Books for Big Brains: Nina Riggs’ The Bright Hour

Every so often we’re sent new books that are written by women. We’ve decided to take advantage of this by publishing short, succinct reviews that give you the lowdown on the quality content found within each book’s pages. These reviews form part of an ongoing series: Books for Big Brains.

How could it get any better, you ask? Well, we want to send YOU the books for FREE. If you’d like to be among the first to get your hands on the latest publications, all you have to do is provide us with your opinion on the book you’re sent in the form of a 200-300 word review. Sound like a sweet deal? Get in touch with us!

Elise Lawrence reviews The Bright Hour by Nina Riggs

☆☆☆☆☆

Nina Riggs’ The Bright Hour: A Memoir of Living and Dying is equally heartbreaking and hilarious. Written with raw honesty, the book follows Nina’s family after her terminal cancer diagnosis, navigating the absurdity and joy of everyday life amidst treatments and impending loss.

I have always been interested in stories that centre on mortality, and the way that we live our lives in the face of death.

Most of us have dealt with family illness and death in some form, but that is something we can often choose to deal with at arm’s length. Nina Riggs brings us a step closer in The Bright Hourinto her house, her family, her marriage, her hospital bed.

The key characters in the novel are Nina and her family—her husband John and their sons Benny and Freddy, her parents and siblings and best friends. Although Nina’s strong, frank voice narrates the memoir in first person, the reader gets a strong sense of the other characters from her descriptions.

The book is split into four ‘stages’, like cancer, and each of these stages is comprised of vignettes, keeping a good pace and beautiful, lyrical flow.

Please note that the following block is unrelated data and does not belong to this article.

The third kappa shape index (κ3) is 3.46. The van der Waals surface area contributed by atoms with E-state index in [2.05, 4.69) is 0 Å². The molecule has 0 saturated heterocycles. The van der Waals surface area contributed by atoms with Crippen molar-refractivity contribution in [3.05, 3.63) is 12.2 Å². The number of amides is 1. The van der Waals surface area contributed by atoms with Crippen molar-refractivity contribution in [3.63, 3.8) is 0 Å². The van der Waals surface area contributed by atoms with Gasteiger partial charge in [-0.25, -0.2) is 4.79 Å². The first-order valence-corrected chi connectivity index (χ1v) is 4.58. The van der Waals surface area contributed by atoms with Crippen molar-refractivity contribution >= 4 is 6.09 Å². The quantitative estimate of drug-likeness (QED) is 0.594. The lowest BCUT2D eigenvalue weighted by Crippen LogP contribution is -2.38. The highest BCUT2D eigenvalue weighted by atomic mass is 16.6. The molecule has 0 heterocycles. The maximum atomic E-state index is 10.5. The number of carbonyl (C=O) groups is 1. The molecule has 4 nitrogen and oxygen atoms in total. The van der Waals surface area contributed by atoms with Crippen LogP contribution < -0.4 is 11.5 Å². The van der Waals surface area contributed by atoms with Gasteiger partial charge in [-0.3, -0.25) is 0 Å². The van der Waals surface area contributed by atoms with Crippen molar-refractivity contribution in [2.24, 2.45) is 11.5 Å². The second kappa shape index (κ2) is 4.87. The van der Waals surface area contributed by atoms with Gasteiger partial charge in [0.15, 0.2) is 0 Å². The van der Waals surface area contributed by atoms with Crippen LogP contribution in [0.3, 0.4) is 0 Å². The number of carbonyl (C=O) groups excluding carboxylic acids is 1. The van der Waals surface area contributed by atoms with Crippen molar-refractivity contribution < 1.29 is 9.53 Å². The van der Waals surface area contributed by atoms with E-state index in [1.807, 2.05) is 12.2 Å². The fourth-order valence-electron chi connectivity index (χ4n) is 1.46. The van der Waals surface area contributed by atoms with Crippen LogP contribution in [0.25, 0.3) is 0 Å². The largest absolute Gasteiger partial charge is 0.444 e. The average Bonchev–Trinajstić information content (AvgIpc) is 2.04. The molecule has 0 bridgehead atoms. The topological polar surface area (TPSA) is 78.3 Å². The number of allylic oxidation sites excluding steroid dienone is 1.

Nina had a beautiful command of language and imagery, and makes use of extensive metaphors, similes, and repetition of key quotes or phrases—it is obvious that she was a poet.

She was, in fact, the great-great-great granddaughter of poet Ralph Waldo Emerson and references his writing throughout the book—the book’s title is taken from his journals—although she drew more heavily from the essays of French philosopher Montaigne.

The Bright Hour is difficult to read, but more difficult to put down. It made me laugh and cry simultaneously, and I can’t recall the last book that did that to me.

It is a painful, beautiful reminder that we are all dying, and that it is not something to fear but also not something to forget.

Would you have bought this book for yourself?    

I don’t tend to read memoir that relates to grief or illness, so I may not have bought this book for myself.

That only goes to show me that I need to read more outside my comfort zone, because this book was easily one of the best I have read this year.

What kind of person would you buy this book as a gift for?    

The first person that springs to mind is my own mother, and my female-identifying friends. Nina deals with the femininity complex of a mastectomy, mother-daughter relationships, and the responsibilities and anxiety of leaving motherhood unfinished. Having said that, the book deals primarily with the very human feat of dying, so perhaps it is a book for everyone.

What sort of book would you give a 1 star rating?  

A 1 star book for me has spelling or grammar errors, plots with gaping holes or unsatisfactory loose ends, characters without depth, and/or content that feels like the author is simply being self-indulgent.

What sort of book would you give a 5 star rating?  

A 5 star book for me takes something incredibly complex, like a timeline spanning over generations or the process of grieving, and somehow makes it simple. A 5 star book puts things into words that I could not articulate for myself and clarifies them, like switching on a light.

How many stars would you give this book?

5 stars, without a doubt.


Review and Images by Elise Lawrence (follow her on Facebook and Twitter!)

Edited by Emma Kate Lewis

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